By definition, political or commercial unions that transcend borders are constructed from different components requiring both agreement and attention to sustain the federation or confederation. There exists no model or formula.
Following the decline and fall of the Roman Empire, the collection of countries called Europe struggled for centuries to create a pax Europa, which was continentally shattered in the twentieth century by German aggression in World Wars I and II. Previous treaties among nations failed to bridge economic and political differences. Historically, some commercial cross-nation enterprises with modest success had existed, such as the Hanseatic League in the 12th century. Following the post-World War periods of reconstruction, the European Economic Community was formed in 1957.
In 1993, the European Union (EU) came into existence, with France, Germany, Italy, Belgium, the Netherlands, and Luxembourg as founders. Today, EU membership is 27 nations, notably with a common currency and no travel restrictions among member states. The vision of a united Europe had been a desire for more than a century. Victor Hugo (1802-1885) in a speech at the 1849 International Paris Peace Conference prophesied the organization:
A day will come when all nations on our continent will form a European brotherhood…. A day will come when we shall see … the United States of America and the United States of Europe face to face, reaching out for each other across the seas.
Stable democracy requires commitment to the rule of law and respect for human rights. Recently, however, the rule of law and respect for human rights, particularly regarding immigration, have been challenged.
Membership requires demonstration of a stable democracy and adherence to a common system of laws within a single market, ensuring the free movement of people, goods, services, and capital within the union. Stable democracy requires commitment to the rule of law and respect for human rights. Recently, however, the rule of law and respect for human rights, particularly regarding immigration, have been challenged.
The United Kingdom withdrew from the EU (Brexit), formally notifying members in 2017 before final departure in December 2020. Some observers attribute Brexit to a nationalist sentiment among the British, amplified by xenophobia. Immigration fears and respect for human rights have roiled internal political dynamics as well as cross-border relationships among a number of EU members, resulting in the emergence of nationalist political forces that conflict with the union’s founding principles.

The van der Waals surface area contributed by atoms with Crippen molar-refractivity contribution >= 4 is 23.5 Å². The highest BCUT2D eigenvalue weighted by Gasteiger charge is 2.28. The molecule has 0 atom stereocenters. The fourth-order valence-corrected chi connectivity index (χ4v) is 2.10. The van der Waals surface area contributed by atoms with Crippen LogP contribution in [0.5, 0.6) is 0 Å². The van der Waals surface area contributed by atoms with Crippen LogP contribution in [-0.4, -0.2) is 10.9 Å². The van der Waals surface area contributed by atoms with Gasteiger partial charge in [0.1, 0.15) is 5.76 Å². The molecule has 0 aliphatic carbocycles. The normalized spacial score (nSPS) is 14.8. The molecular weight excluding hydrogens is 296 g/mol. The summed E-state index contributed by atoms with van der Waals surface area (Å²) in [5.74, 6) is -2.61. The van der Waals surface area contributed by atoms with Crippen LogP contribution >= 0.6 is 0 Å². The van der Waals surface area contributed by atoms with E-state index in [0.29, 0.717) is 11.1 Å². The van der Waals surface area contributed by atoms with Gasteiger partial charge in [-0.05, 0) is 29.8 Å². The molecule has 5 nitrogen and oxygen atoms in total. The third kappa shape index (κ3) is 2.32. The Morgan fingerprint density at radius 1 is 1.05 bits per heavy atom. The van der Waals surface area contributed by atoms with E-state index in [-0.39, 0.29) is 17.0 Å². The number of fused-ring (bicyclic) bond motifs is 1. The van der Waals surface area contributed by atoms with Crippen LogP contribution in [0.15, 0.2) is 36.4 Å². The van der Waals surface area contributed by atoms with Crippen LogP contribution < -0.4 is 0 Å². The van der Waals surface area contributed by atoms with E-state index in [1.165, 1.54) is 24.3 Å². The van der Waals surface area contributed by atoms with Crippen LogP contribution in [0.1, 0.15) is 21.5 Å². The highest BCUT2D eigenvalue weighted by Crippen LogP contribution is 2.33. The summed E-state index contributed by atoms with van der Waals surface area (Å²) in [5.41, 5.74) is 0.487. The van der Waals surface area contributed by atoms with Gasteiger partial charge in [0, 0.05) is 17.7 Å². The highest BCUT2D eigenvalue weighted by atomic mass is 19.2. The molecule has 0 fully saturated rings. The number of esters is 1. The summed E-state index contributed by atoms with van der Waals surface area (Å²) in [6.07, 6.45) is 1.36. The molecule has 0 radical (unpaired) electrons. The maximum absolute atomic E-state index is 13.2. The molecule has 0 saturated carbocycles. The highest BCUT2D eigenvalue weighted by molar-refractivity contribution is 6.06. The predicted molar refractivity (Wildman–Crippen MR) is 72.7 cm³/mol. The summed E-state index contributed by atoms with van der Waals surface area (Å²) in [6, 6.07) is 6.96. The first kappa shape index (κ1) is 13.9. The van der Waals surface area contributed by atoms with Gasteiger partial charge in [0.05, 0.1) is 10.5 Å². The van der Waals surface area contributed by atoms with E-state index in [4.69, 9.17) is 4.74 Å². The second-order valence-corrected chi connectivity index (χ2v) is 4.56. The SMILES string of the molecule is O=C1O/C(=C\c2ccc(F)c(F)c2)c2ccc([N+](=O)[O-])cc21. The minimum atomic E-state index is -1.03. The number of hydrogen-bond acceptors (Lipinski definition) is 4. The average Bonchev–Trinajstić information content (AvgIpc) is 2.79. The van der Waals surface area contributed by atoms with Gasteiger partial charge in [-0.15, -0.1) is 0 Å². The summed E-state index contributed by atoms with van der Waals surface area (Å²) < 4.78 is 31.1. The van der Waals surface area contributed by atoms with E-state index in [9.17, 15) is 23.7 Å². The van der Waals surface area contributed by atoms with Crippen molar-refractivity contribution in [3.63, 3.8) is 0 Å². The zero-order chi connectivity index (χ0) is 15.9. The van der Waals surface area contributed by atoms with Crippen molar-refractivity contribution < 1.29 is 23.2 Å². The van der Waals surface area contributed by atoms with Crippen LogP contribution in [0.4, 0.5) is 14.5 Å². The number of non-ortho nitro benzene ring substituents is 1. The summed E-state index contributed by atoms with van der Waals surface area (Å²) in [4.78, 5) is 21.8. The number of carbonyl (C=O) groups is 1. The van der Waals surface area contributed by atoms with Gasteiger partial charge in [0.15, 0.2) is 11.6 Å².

In the United States, the stability and viability of its union was tested in the Civil War by way of secession. Unlike libraries or art collections, political unions do not carry within their founding a policy or procedure for deaccession, i.e., official expulsion of a member. There is no mechanism in the EU for expulsion but the representation and voting rights of a member that repeatedly engages in violation can be suspended resulting in an effective ejection. The financial implications and pressures would be substantial, as the UK is now experiencing in its trade markets.
Over several years, Viktor Orban, Hungary’s prime minister since 2010, has risen to gain extensive political control propelled by a nativist and nationalist fervor championed by the leading political party Fidesz, headed by Orban since 1993. Among EU members, political matters are the mainstay of the European People’s Party (EPP). But, as in the UK, waves of immigration unsettled governance in Poland and the Czech Republic, creating a backlash conflicting with human rights. In 2011, Orban and Fidesz orchestrated the introduction of a new constitution criticized by human rights groups as curtailing freedoms and ideologically imprinted with the beliefs of its creators. Press freedom was curtailed and an overhaul of the nation’s judiciary was implemented with the removal of the head of the Supreme Court. Election law reforms favored Fidesz.
Coupled with complacency, Orban’s Hungary has survived criticism, bolstered by support from German Prime Minister Angela Merkel, who left office in December 2021 after 16 years, as well as in Poland and the Czech Republic. In 2019, Fidesz was ultimately suspended by a vote of 193-3 from the EPP, which cited concerns about democracy and the rule of law. In 2017, the European Parliament initiated a suspension measure of Poland for similar conduct and against Hungary in 2018. Under existing treaties governing the EU, member voting rights and participation in financing can be proscribed.
The final authority to implement such measures rests with the European Court of Justice, which is expected to rule within weeks on the Poland and Hungary cases. Observers expect the Court to uphold the Parliament’s actions. Few are offering guesses about the outcome should the two recalcitrant nations refuse to comply with the decision.
While Brexit may be an example of orderly secession unlike that of the US Confederacy, deaccession may not be as effective as a war to compel cooperative participation in a political union. Military defiance to ensure noncompliance with expulsion is not likely in Europe as it was in the United States in the 1860s. Noncompliance with democratic principles in the US is, at least for now, limited to whether one political party will participate in a fair and equitable election process, including acceptance of its outcomes. That decision rests in the will of the party officials, both elected and unelected.
The parallel between the EU and US, although separated by an ocean and a universe of cultures, offers the opportunity to evaluate the extent to which social and political communion may be tested.